Why I’m run­ning for pres­i­dent

The Washington Post Sunday - - SUNDAY OPINION - BY JOHN DE­LANEY The writer, a Demo­crat, rep­re­sents Mary­land’s 6th Con­gres­sional Dis­trict in the House.

The Amer­i­can peo­ple are far greater than the sum of our po­lit­i­cal par­ties. It is time for us to rise above our bro­ken pol­i­tics and re­new the spirit that en­abled us to achieve the seem­ingly im­pos­si­ble. This is why I am run­ning for the Demo­cratic nom­i­na­tion for pres­i­dent of the United States.

Our govern­ment is ham­strung by ex­ces­sive par­ti­san­ship. We are let­ting crit­i­cal op­por­tu­ni­ties to im­prove the coun­try pass us by. And we are not even talk­ing about the most im­por­tant thing: the fu­ture. The vic­tims of this lead­er­ship fail­ure are the good peo­ple we are sworn to serve, and we are leav­ing our coun­try ill-pre­pared for dra­matic changes ahead. The cur­rent ad­min­is­tra­tion is mak­ing us less pros­per­ous and less se­cure. I’m run­ning be­cause I have an orig­i­nal ap­proach to gov­ern­ing and an eco­nomic pol­icy that can put us on a dif­fer­ent course.

My vi­sion for the coun­try is based on my own Amer­i­can Dream. I was raised in a blue-col­lar fam­ily; my dad was a union elec­tri­cian, and my par­ents didn’t at­tend col­lege. Be­cause of a great education and a help­ing hand from oth­ers, I was for­tu­nate enough to be­come a suc­cess­ful en­tre­pre­neur. Be­fore age 40, I founded and led as chief ex­ec­u­tive two pub­licly traded com­pa­nies that cre­ated thou­sands of jobs and were ad­mired in the com­mu­nity. I’ve been blessed with a great fam­ily and the op­por­tu­nity to give back through phi­lan­thropy and pub­lic ser­vice. As a pro­gres­sive busi­ness­man, I’ve made it a pri­or­ity to be so­lu­tion­sori­ented and have been con­sis­tently rec­og­nized as one of the most in­no­va­tive and bi­par­ti­san mem­bers of Congress. I’ve done this by si­mul­ta­ne­ously cel­e­brat­ing the power of our free-mar­ket econ­omy while in­sist­ing that there is a role for govern­ment to set goals and rules of the road and take care of those who are left be­hind.

My fo­cus is on pre­par­ing our coun­try for the fu­ture. Tech­no­log­i­cal in­no­va­tion, au­to­ma­tion and glob­al­iza­tion are the most pow­er­ful forces in the world to­day. These forces have been enor­mously pos­i­tive; they will con­tinue to make life bet­ter, en­hance pro­duc­tiv­ity, solve some of the world’s most dif­fi­cult prob­lems and open so­ci­eties. Sadly, these forces will also elim­i­nate cer­tain jobs and re­quire work­ers to learn new skills more quickly. They will cre­ate se­cu­rity risks and strain our re­sources. We need to re­spond to these large-scale op­por­tu­ni­ties and chal­lenges by think­ing about pol­icy from a fresh per­spec­tive. What are the re­sources we have, how do we com­pete and cre­ate jobs, how can we en­sure that ev­ery­one has a fair chance, and how do we pro­tect our­selves?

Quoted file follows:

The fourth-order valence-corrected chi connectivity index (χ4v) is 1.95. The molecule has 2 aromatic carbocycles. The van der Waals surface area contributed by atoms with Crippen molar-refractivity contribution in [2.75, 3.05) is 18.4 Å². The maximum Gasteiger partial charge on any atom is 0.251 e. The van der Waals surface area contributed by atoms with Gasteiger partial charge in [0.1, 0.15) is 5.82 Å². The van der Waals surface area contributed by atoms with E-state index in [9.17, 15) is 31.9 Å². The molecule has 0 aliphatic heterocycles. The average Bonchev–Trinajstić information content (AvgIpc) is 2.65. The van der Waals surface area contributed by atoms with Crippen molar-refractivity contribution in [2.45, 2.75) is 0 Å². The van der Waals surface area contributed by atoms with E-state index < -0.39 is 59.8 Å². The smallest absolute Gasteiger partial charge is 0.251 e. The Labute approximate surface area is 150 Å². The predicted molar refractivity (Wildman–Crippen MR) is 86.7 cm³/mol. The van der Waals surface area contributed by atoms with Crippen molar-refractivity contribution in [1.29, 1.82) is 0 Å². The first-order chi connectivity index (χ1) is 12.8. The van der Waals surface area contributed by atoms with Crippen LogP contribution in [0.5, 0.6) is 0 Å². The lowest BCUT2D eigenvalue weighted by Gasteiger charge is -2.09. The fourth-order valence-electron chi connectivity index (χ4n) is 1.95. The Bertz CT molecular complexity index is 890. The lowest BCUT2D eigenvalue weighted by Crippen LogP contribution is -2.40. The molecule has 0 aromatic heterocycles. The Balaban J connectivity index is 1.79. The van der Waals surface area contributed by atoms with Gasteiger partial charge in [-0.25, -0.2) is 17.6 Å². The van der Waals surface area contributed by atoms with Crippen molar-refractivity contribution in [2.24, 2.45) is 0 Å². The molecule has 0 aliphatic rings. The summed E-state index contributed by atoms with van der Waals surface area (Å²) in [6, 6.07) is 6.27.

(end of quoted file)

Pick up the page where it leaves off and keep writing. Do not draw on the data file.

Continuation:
To do this, we need new in­fra­struc­ture, which can be paid for us­ing my bi­par­ti­san ap­proach to in­fra­struc­ture and in­ter­na­tional tax re­form. We need to be smarter, fu­eled by more in­vest­ment in sci­ence, education and re­search. We need new ideas on the fu­ture of jobs and work, one where we build a stronger and more vi­brant mid­dle class. We need to en­cour­age a more just and in­clu­sive form of cap­i­tal­ism and re­duce bar­ri­ers to small­busi­ness for­ma­tion, start-ups, job cre­ation, in­vest­ment and growth. We need to strengthen our safety-net pro­grams and cre­ate a new so­cial con­tract. We need to re­form the sys­tems of education, health care and im­mi­gra­tion, and en­cour­age more vol­un­teerism, im­pact in­vest­ing and pub­lic ser­vice. And we need to take af­fir­ma­tive steps to re­duce our se­cu­rity, fis­cal and cli­mate risks. This is what my cam­paign will be about.

I am op­ti­mistic about our fu­ture. A fu­ture where re­spon­si­ble busi­nesses work with our govern­ment to lead the world not only in growth and in­no­va­tion but also in pos­i­tive so­ci­etal change.

The Demo­cratic Party cher­ishes op­por­tu­nity over birthright; wants peo­ple to earn a good liv­ing; of­fers a help­ing hand to the poor, the im­mi­grant and those left be­hind; wants all Amer­i­cans to have health care; em­braces di­ver­sity, equal­ity and jus­tice; un­der­stands the im­por­tance of global en­gage­ments; be­lieves that govern­ment can do trans­for­ma­tive things; and stands ready to pro­vide for our com­mon de­fense. This is why I’m a Demo­crat. But we have a lot of work to do, given our re­cent elec­toral fail­ures, and we need a dif­fer­ent ap­proach — one that’s fo­cused on the facts and the fu­ture.

To do this work with the com­mit­ment it de­serves, I will not be run­ning for re­elec­tion to the House of Rep­re­sen­ta­tives. No games, no cat-and­mouse, no backup plan at the 11th hour if a fo­cus group goes badly.

My ap­proach goes be­yond party and par­ti­san­ship; I am first and fore­most an Amer­i­can. I be­lieve in a com­mon na­tional iden­tity. I love our am­bi­tion, our values, what we rep­re­sent to the world and our abil­ity to use our great­ness for a good and noble pur­pose. It is my love of coun­try that com­pels me to be­have dif­fer­ently in pol­i­tics — to work to do big things, seek so­lu­tions and com­pro­mise, re­spect the priv­i­lege of pub­lic ser­vice and be op­ti­mistic about the world.

My vi­sion for the coun­try is based on my own Amer­i­can Dream, and my fo­cus is on pre­par­ing our coun­try for the fu­ture.

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